categorically, that if he penned another contentious tract, he would be sent to prison without the courtesy of a trial.
His thoughts stirred him from his sickly languor, giving him the strength to sit up against the pillows. No! He would not be silenced by Cromwell or his bullying Puritan henchmen. It was his moral duty to point out the flaws in the current government, so that was what he was going to do. Filled with sudden vigour, he called for his wife to bring him pen and paper. She regarded him uneasily, but did as he asked. As soon as they arrived, he began to write, and he did not stop until a veritable mountain of letters lay on the bed beside him.
‘Find a fleet-footed servant to run to the post office, Anna,’ he instructed, as he signed the last one. ‘The London mail leaves within the hour, and I want these missives to be in the hands of their recipients by the end of the week.’
Gingerly, Anna picked up a few and read the names. Major Smith of Hounslow, Henry Wood of London, Major Wildman in Amsterdam. She looked into her husband’s bloodshot eyes. ‘But these are all notorious malcontents who want Cromwell deposed.’ She spread the letters in one hand like a fan.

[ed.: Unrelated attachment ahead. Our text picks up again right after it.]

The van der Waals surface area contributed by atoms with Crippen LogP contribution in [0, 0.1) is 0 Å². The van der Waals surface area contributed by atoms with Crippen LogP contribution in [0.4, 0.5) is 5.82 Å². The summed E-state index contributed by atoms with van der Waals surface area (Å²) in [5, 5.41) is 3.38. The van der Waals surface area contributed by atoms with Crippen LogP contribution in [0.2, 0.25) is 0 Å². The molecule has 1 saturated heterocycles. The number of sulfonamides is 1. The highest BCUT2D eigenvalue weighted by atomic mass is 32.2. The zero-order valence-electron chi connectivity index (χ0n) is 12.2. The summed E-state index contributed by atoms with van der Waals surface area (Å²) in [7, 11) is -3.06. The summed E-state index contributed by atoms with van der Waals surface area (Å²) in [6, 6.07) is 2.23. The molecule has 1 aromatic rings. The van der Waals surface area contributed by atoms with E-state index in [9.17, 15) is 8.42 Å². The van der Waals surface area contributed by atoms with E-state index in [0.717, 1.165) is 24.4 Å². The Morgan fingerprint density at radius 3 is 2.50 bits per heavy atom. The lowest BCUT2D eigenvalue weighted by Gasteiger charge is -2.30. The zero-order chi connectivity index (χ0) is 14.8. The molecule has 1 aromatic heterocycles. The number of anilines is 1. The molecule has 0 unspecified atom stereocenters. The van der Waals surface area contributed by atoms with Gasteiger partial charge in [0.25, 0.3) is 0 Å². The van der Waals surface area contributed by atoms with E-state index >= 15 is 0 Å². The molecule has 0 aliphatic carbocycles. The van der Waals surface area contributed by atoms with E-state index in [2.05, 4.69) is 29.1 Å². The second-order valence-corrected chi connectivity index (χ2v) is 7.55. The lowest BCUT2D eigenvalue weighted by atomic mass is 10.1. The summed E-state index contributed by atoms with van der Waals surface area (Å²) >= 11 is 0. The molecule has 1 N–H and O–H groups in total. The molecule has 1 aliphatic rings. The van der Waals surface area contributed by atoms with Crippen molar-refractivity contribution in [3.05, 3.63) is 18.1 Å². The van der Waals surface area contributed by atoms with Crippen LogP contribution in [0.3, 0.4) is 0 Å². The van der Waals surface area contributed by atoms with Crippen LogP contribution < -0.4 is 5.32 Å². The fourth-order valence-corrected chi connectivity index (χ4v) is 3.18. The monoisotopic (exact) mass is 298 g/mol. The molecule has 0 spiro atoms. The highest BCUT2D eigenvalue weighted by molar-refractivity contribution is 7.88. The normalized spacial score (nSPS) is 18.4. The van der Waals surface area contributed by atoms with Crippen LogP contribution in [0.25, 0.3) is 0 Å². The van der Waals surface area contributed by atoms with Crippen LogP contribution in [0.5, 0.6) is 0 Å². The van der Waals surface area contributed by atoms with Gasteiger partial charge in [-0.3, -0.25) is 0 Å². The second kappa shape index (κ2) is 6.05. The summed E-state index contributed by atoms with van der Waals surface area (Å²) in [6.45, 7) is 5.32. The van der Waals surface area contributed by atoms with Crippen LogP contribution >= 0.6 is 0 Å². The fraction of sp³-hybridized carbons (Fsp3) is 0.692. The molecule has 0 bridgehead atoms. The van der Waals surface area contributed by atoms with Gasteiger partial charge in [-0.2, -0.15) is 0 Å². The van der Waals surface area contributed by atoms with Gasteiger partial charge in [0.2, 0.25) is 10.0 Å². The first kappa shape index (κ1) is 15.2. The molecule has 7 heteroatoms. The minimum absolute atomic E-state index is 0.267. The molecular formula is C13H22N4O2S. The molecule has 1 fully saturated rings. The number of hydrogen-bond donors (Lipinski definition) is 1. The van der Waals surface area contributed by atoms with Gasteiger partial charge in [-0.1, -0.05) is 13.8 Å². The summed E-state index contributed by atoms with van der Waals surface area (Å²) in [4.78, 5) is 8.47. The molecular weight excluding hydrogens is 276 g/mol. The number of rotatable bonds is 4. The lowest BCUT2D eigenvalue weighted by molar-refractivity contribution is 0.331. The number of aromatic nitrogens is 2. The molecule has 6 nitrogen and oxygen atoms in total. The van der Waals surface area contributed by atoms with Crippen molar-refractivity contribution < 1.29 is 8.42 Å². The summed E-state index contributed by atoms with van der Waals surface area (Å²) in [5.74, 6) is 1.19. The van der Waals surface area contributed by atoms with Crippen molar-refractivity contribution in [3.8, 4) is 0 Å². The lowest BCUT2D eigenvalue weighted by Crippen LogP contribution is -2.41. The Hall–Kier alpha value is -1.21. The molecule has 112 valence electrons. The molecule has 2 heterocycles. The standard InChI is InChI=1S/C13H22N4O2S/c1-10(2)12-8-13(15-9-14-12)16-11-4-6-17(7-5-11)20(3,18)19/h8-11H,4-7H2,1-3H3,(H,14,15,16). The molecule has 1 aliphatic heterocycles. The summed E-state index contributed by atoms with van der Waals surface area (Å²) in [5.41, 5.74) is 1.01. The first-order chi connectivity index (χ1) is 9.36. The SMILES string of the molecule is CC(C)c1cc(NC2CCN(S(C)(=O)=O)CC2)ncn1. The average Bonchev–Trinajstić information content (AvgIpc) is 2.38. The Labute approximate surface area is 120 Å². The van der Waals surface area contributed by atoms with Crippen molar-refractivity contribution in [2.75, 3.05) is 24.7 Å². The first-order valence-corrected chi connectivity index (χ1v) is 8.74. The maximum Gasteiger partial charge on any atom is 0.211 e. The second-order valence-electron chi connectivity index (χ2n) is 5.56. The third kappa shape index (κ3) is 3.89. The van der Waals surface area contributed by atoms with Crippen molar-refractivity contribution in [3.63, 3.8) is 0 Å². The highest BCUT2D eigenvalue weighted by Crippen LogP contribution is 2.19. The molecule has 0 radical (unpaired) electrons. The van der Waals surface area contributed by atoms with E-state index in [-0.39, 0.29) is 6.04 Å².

‘Yes.’ Fry gripped Anna’s wrist. ‘And they are right – it
time to be rid of him. I had such high hopes when we won the war, but Cromwell’s rule has degenerated into a military dictatorship, and we cannot accept it any longer. It is time for another rebellion.’
Anna regarded him in alarm. ‘But if he is ousted, who will take his place? Do you want the monarchy restored?’
‘No!’ Fry was shocked by that notion. ‘These last fifteen years have convinced me more than ever that the only sensible form of government
is a republic. We cannot have yet another petty despot dispensing unfair laws – I want democratically elected representatives.’